‘The U.S. government has specific trust and treaty responsibilities to American Indians and Alaska Natives, responsibilities that all federal agencies share equally,’ Tester wrote in his letter to the Trump Administration. ‘Implementation of the [Coronavirus Preparedness and Response Supplemental Appropriations Act] will require many federal agencies within DOI, the Department of Health and Human Services, the Department of Treasury, the Small Business Administration, and others to work directly with Indian Country on implementation of complicated new authorities and deployment of critical funding.’
Tester has led the charge to make sure Native American communities are not left out of the COVID-19 response. He demanded U.S. Department of Health and Human Services Secretary Alex Azar release $80 million Congress appropriated as a part of the Coronavirus Preparedness and Response Supplemental Appropriations Act after a nearly two week delay, and has pressed the Administration to work with Native American communities and Tribal leaders in coordinating their response to the outbreak.
The following is a release from Senator Daines:
“U.S. SENATE – U.S. Senator Steve Daines today urged U.S. Treasury Secretary Steve Mnuchin and U.S. Department of the Interior Secretary David Bernhardt to provide tribal communities with flexible funding, that Daines secured in the Coronavirus Economic Recovery Package signed into law last week, to protect tribal economies.
‘Indian country faces among the nation’s most dire of circumstances,’ Daines wrote. ‘As the Administration works to implement the CARES Act, we request that the tribal relief fund be administered in a manner flexible enough to provide tribes with the resources they need to cover the unexpected expenses resulting from dramatic reductions in commercial revenue.’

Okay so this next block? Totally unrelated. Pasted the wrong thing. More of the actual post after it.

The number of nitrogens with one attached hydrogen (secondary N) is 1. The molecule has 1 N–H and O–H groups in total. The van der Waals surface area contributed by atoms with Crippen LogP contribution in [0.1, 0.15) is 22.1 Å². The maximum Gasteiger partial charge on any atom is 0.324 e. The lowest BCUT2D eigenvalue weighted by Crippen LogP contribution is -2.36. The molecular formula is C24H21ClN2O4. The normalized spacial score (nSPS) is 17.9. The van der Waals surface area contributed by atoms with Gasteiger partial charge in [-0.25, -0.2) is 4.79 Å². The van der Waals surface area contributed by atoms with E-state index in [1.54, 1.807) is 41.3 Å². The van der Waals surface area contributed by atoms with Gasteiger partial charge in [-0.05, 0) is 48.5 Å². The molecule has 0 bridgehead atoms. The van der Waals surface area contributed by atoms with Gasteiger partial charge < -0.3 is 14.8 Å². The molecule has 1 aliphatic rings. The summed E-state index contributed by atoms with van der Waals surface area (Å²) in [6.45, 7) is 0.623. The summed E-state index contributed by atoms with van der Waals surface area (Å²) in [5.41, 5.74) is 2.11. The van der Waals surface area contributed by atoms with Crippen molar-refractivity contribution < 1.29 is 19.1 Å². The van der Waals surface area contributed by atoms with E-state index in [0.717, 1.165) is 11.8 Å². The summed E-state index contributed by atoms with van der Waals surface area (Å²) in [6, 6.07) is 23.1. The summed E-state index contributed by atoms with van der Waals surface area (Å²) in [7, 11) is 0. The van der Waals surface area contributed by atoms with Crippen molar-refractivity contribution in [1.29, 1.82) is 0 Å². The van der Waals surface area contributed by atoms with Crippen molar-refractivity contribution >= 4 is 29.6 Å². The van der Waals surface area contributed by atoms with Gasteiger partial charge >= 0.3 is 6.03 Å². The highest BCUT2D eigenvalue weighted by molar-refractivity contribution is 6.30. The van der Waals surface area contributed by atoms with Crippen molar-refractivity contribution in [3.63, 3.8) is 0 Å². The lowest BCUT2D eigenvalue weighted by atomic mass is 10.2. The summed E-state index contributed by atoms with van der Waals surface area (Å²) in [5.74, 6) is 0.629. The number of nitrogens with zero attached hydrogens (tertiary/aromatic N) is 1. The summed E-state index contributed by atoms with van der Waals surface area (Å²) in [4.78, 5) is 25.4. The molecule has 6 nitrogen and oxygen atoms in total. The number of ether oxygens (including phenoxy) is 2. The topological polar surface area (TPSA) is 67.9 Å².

Daines was instrumental in securing over $11 billion in funding for tribal communities, including $8 billion in a Tribal Stabilization Fund in the Coronavirus Economic Recovery Package.
Daines’ work was applauded by the U.S. Senate Committee on Indian Affairs Chairman John Hoeven ahead of the major vote last week:
‘Today, Senator Martha McSally of Arizona and Senator Steve Daines of Montana, both members of the Senate Committee on Indian Affairs, helped secure a significant amount of emergency relief funds for Indian Tribes in the CARES Act, including a historic set aside of $8 billion,’ Hoeven said. ‘I thank both Senators for their leadership and dedication. By working together to pass this important piece of legislation, we are providing critical assistance to millions of American Indians and Alaska Natives across the country. Now, Indian Tribes will be better able to help their communities’ small businesses, schools, hospitals and clinics weather the challenges of COVID-19. I hope the House swiftly passes this legislation so the Administration can begin getting these resources out to where they are greatly needed.'”